Having worked on a couple of challenging projects with the owner (a carpenter) previously, we often found ourselves deliberating over ideas revolving around establishing a methodology to design & build small scale structures that would achieve both a simplicity of construction as well as a successful architectural outcome. We regularly discussed the possibility of developing an architectural alternative to the conventional 'off the shelf' house and we were united in our refusal to concede that architectural detailing, simplicity of construction and affordability were mutually exclusive.
The Pump House was driven by the intersection of these three prerequisites - it had to be a considered response (architectural detailing), it had to be easy to build (simplicity of construction) & it had to be cost effective (affordability) - and in many ways is an architectural prototype that tests our responses to these age old dilemmas… it's very much like a 1:1 concept model based on ideas which evolved through our discussions and previous experiences.
The Pump House is a celebration of the ordinary. Uncompromising in it's simplicity, there is a rigid adherence to some very modest but key ideas about doing away with the unnecessary. Agricultural materials (Colorbond iron, low-grade plywood & rough sawn timber) are put together with carefully considered old-fashioned craftsmanship (custom made on-site windows, doors & joinery) to create something much more than the sum of their parts. In plan, the compact internal spaces arranged simply around a central service core provide only the very basic requirements of uncomplicated living, an idea that is reinforced by the uncomplicated nature of the architecture.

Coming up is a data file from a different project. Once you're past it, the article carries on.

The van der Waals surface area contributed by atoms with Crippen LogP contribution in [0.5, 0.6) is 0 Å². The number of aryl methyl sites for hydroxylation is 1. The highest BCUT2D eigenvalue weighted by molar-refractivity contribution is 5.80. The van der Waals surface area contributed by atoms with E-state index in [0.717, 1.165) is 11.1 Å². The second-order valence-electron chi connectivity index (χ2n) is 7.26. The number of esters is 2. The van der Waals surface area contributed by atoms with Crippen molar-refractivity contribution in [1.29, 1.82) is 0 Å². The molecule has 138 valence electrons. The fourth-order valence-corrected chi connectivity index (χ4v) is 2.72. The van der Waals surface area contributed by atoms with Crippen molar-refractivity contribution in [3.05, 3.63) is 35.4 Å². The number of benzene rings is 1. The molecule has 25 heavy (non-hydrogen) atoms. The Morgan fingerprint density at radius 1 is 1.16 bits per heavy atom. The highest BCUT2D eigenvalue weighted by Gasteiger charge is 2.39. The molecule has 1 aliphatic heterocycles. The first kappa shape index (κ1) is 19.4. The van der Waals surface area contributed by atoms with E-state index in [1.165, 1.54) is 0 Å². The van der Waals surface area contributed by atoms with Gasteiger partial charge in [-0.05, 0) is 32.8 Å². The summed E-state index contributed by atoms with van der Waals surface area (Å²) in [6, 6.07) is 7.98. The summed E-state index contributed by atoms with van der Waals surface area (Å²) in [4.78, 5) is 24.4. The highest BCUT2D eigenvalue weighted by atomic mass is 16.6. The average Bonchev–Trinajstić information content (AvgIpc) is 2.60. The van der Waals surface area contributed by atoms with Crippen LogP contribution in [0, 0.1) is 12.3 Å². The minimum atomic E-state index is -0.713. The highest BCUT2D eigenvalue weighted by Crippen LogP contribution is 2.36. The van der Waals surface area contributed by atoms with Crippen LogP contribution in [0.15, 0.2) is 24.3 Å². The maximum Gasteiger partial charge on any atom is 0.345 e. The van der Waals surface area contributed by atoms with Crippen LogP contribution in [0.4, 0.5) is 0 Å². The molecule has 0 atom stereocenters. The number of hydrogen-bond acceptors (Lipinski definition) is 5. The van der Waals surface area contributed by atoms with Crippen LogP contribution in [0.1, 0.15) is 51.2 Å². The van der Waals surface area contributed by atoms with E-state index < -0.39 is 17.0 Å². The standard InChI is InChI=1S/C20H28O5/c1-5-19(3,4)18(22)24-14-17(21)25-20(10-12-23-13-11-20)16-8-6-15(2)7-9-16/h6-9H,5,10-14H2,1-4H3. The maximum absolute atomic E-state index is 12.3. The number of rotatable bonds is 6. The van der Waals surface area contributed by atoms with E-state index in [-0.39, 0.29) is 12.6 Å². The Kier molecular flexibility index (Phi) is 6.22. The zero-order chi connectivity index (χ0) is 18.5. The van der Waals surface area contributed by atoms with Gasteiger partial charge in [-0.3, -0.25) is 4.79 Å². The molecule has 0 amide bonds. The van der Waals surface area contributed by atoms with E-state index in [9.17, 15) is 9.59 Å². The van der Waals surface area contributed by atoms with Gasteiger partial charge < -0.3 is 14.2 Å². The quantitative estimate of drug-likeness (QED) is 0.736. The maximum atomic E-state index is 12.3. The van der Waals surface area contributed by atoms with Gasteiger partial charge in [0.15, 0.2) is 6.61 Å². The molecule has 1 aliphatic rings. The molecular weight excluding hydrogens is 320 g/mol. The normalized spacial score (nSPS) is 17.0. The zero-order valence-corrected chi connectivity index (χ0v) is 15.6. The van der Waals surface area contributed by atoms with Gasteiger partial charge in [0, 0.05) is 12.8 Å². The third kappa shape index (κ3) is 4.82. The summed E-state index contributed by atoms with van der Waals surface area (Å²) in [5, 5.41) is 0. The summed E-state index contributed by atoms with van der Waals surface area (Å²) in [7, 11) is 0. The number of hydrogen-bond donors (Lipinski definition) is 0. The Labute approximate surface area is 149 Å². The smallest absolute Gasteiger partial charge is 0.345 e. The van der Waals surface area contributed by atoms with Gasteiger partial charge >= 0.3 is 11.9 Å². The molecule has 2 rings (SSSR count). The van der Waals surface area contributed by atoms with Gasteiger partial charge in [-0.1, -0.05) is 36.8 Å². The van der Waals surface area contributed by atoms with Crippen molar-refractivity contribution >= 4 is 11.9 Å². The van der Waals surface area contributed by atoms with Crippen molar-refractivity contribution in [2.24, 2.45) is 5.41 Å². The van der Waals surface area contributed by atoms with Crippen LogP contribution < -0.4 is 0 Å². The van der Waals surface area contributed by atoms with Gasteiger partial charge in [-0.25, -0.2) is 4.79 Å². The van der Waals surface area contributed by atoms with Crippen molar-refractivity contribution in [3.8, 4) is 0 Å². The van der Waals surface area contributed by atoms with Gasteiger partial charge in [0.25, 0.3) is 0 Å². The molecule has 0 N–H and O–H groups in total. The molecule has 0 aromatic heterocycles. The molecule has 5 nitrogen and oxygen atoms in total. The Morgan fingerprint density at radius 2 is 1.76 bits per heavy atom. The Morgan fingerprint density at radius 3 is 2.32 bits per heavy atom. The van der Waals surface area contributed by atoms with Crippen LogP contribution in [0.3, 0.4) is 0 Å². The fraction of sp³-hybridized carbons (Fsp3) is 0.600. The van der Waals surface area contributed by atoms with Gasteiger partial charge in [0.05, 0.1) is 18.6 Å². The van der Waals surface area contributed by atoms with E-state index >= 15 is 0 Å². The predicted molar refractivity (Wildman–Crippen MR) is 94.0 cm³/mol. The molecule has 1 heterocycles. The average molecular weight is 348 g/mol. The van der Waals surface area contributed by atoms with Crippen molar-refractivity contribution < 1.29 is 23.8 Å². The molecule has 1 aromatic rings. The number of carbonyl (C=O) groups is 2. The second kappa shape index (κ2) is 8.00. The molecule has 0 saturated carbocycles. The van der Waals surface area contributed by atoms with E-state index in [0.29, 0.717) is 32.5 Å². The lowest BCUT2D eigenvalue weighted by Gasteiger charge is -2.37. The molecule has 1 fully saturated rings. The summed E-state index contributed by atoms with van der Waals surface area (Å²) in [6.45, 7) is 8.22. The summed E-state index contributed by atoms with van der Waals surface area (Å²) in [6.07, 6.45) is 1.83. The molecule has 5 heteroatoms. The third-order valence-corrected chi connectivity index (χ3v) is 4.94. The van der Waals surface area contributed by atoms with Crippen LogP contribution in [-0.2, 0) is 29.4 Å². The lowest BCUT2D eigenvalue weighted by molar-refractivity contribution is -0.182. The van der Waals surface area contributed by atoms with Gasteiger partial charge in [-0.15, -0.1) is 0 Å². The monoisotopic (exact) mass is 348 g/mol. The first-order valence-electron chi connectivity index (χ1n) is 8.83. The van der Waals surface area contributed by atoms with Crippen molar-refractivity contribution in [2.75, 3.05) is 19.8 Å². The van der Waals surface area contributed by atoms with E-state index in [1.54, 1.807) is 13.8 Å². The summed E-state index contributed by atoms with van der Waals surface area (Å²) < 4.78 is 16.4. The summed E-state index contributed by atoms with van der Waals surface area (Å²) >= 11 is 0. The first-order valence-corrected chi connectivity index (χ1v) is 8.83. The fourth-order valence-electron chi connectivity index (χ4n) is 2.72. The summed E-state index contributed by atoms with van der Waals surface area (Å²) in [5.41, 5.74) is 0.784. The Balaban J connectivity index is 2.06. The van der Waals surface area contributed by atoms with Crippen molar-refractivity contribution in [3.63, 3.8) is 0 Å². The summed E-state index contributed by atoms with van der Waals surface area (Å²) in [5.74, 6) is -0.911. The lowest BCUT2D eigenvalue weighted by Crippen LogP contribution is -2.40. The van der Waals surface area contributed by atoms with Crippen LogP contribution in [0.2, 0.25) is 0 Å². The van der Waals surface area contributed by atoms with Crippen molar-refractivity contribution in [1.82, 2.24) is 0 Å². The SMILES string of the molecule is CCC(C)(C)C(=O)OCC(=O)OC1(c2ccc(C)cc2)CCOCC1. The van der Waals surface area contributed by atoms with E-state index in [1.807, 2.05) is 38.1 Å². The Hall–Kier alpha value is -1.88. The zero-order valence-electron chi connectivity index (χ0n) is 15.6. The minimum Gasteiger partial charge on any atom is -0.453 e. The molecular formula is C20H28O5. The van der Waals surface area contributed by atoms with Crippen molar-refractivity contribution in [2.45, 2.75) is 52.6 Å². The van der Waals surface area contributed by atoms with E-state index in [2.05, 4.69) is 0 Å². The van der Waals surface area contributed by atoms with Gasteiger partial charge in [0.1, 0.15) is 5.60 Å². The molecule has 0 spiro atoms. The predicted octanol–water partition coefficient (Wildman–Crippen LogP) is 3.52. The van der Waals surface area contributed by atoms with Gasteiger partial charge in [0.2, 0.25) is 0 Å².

A semi-permanent structure, the Pump House sits softly on its site adjacent to a large dam and on the threshold between the open paddocks and the bush land surrounds. Large expanses of glazing along with a North/South orientation allow the sunlight and the wide-open green spaces to penetrate into, and seemingly pass through, the internal volume giving the condensed areas a sense of spaciousness. The formal gesture of the black box external shell creates a robust metal 'cocoon' within the landscape that is directly contrasted by the warmth of the timber lined internal spaces. A large horizontal window along the western facade provides the only penetration of the metal cocoon while also allowing afternoon light to filter through the dense treetop canopy and into the spaces.
The original brief was for a temporary shed-like space to house the water pump and other farm equipment as well as to provide the owners with somewhere sheltered to have a cup of tea when they came to hang out with George (their horse) on the weekends ...and although the project eventually developed into something slightly more extravagant, the modesty of the original ambition is still evident in the 'no-frills' detailing and rugged materiality of the finished building.
The Pump House is fully 'off grid' and self-sustainable utilising rainwater tanks, wood heating and solar power.